I do like some unisex names on girls (particularly Jocelyn and Hadley! Och, love). But I have a unisex name (Ashley)--I share the name with my uncle, and that has given me a weird sort of complex, hahaha. I feel like I can't own up to all my femininity, for one, and that something more feminine, like Lydia or Hannah or Eleanor, would suit who I am much more. I like my name, just hate that it's unisex. And it's not even that I get mistaken for a boy, because I never do. Ashley is just that common for girls. And I like the ties to nature, and even George Mueller's orphanage, Ashley Downs, and the stories of how God provided for Mueller and the children in his care. Mueller was a great man of faith, and I've realized it quite late, but I love having that connection to my name, and I never would have had that if I had any other name (even if it was something like Asha or Aisling!). But I made a vow to myself almost 5 years ago that I would never give my daughter a unisex name up front, and I have a bad enough case of OCD that I don't see myself ever going back on that (much as I would love to add Jocelyn to my list! Och, I love her. And Joss. ). I just don't want my daughter to ever feel what I've felt, like I wasn't allowed to be girly enough, because I had a boys' name. It sounds stupid, but it's really something I struggle with. I have to tell myself every day that it's okay to wear dresses and pretty clothing, and that I'm a girl, no matter how many male relatives I have who also share my name.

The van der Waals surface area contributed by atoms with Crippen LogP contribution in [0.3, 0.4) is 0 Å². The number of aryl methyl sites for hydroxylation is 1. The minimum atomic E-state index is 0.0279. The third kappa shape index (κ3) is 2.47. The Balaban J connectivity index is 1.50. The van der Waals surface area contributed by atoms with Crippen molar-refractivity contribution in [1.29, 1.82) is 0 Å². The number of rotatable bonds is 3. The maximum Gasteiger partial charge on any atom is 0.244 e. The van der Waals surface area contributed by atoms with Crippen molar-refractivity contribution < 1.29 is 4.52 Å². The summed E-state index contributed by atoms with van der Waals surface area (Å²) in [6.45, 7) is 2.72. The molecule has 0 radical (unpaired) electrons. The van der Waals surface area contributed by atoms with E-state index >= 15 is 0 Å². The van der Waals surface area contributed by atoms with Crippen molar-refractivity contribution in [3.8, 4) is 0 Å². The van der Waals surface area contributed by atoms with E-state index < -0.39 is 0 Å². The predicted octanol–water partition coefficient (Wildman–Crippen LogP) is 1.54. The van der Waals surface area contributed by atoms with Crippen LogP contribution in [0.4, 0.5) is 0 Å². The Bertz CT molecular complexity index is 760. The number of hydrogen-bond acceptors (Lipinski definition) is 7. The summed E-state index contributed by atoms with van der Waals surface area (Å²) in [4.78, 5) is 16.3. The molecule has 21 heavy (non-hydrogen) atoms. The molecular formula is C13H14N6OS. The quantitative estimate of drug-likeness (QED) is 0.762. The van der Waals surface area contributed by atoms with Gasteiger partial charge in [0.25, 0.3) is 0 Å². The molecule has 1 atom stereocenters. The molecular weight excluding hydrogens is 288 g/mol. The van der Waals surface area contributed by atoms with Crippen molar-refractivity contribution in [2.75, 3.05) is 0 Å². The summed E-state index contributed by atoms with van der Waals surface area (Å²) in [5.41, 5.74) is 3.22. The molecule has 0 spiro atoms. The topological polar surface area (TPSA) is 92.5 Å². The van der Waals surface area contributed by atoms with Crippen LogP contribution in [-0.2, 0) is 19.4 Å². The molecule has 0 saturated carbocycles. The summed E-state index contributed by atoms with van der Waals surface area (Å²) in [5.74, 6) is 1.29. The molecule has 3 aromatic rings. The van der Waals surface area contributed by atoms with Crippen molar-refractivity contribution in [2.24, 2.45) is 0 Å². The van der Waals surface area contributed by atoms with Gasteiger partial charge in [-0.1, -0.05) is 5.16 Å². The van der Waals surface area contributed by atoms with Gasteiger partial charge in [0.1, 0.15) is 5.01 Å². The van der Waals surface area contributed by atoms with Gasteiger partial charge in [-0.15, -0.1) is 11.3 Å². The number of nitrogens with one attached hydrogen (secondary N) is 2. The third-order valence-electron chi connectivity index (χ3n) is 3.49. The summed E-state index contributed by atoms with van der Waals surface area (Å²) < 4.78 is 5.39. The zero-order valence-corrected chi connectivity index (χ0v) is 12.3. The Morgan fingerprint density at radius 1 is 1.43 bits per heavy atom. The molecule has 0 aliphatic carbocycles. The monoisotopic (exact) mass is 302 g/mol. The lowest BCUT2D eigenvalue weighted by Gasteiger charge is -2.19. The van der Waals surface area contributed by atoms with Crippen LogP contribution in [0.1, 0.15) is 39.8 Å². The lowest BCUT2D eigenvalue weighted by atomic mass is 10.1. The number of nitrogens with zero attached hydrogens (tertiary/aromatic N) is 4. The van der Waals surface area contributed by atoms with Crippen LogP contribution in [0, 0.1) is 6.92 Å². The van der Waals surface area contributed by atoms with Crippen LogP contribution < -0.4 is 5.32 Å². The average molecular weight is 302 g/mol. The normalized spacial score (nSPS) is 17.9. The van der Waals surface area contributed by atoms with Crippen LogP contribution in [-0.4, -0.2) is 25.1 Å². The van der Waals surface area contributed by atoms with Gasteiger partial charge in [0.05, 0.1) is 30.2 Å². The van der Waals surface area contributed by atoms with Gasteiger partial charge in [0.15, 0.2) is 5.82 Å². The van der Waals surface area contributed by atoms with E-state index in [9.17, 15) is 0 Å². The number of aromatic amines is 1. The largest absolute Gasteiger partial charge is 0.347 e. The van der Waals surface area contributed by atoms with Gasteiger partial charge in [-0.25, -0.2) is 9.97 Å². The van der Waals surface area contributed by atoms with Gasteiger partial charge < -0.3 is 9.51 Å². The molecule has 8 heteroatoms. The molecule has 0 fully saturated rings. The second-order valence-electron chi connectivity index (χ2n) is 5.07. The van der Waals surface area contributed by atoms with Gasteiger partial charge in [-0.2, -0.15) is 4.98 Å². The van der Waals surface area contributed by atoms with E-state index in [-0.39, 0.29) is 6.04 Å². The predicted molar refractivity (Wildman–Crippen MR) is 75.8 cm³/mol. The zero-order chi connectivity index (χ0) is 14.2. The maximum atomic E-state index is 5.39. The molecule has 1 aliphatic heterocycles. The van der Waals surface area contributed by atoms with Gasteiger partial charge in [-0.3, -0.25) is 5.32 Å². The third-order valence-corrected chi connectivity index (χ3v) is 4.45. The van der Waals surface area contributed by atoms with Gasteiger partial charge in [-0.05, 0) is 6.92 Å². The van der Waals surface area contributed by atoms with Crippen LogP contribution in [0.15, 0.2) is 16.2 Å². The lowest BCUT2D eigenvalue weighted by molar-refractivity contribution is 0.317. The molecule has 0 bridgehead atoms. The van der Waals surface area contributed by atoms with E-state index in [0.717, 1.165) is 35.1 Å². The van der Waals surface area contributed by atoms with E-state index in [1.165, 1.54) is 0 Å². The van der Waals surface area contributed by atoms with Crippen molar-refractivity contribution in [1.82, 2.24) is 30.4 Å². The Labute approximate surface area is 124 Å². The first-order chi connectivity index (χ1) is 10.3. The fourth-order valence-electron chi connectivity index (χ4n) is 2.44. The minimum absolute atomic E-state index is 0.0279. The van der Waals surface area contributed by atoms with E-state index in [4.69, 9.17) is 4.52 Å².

On the other hand, I love sensitive, softer names for boys. And once I "see" a unisex name on a boy, I usually fall in love with it. I'm a huge proponent of unisex names being usable on boys. Avery and Bailey are on my short list (och, I love them! And if given a chance, I'll probably use Avery. It's a family name for me, has lots of great connections--I just adore it in general!), and I would love to meet little boys named Aubrey, Shannon, Riley, Addison, Harper, Emerson, etc. It has crossed my mind that my poor son would feel the masculine form of what I'm going through, but I would try and instill in him that Avery is definitely a boys' name, and a very cool one at that, and that it's a family name, and all the other great associations I have with it, and hopefully he'll one day grow to love it, too. Besides, I figure, since it originates on boys, hopefully it'd be easier for him to embrace it.

  5. #9
    Join Date
    May 2013
    I am very pro-unisex names. I am of the (extremely unpopular per the nameberry forums) opinion that most names can be unisex. Obviously there are plenty of hyper-feminine names that would only be a provocation to teasing and misery on a boy (thinking of a poor boy named Clementine or Rosie), but I think any boy name can be a girl name (yay, patriarchy!). But seriously, is Adrian really more masculine than Karen? What makes Dean a boy name but Jean a girl name? I dunno. I really don't think it matters. And if your kid doesn't like their name, they will find a nickname that suits them anyway.